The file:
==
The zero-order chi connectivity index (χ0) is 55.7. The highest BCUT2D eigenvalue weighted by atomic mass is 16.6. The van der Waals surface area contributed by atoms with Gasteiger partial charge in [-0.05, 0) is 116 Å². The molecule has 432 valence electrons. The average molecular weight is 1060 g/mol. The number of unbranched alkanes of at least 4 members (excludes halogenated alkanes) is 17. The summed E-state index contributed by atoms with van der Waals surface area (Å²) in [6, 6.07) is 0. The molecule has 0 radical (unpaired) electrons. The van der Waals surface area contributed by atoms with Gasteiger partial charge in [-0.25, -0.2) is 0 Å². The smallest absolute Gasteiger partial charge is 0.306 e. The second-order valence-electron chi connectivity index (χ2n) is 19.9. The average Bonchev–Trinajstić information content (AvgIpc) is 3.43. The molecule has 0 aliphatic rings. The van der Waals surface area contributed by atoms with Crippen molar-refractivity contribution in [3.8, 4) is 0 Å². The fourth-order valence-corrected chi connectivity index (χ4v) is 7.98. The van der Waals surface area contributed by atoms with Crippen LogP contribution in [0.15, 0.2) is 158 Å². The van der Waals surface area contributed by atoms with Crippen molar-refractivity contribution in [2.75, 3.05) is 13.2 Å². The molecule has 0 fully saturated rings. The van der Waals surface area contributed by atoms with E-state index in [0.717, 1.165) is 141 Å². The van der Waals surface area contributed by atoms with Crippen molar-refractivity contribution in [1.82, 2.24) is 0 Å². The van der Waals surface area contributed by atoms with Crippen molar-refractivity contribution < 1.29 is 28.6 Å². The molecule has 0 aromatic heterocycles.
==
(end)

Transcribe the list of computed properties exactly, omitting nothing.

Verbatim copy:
The zero-order chi connectivity index (χ0) is 55.7. The highest BCUT2D eigenvalue weighted by atomic mass is 16.6. The van der Waals surface area contributed by atoms with Gasteiger partial charge in [-0.05, 0) is 116 Å². The molecule has 432 valence electrons. The average molecular weight is 1060 g/mol. The number of unbranched alkanes of at least 4 members (excludes halogenated alkanes) is 17. The summed E-state index contributed by atoms with van der Waals surface area (Å²) in [6, 6.07) is 0. The molecule has 0 radical (unpaired) electrons. The van der Waals surface area contributed by atoms with Gasteiger partial charge in [-0.25, -0.2) is 0 Å². The smallest absolute Gasteiger partial charge is 0.306 e. The second-order valence-electron chi connectivity index (χ2n) is 19.9. The average Bonchev–Trinajstić information content (AvgIpc) is 3.43. The molecule has 0 aliphatic rings. The van der Waals surface area contributed by atoms with Crippen molar-refractivity contribution in [3.8, 4) is 0 Å². The fourth-order valence-corrected chi connectivity index (χ4v) is 7.98. The van der Waals surface area contributed by atoms with Crippen LogP contribution in [0.15, 0.2) is 158 Å². The van der Waals surface area contributed by atoms with Crippen molar-refractivity contribution in [2.75, 3.05) is 13.2 Å². The molecule has 0 fully saturated rings. The van der Waals surface area contributed by atoms with E-state index in [0.717, 1.165) is 141 Å². The van der Waals surface area contributed by atoms with Crippen molar-refractivity contribution in [1.82, 2.24) is 0 Å². The van der Waals surface area contributed by atoms with Crippen molar-refractivity contribution < 1.29 is 28.6 Å². The molecule has 0 aromatic heterocycles.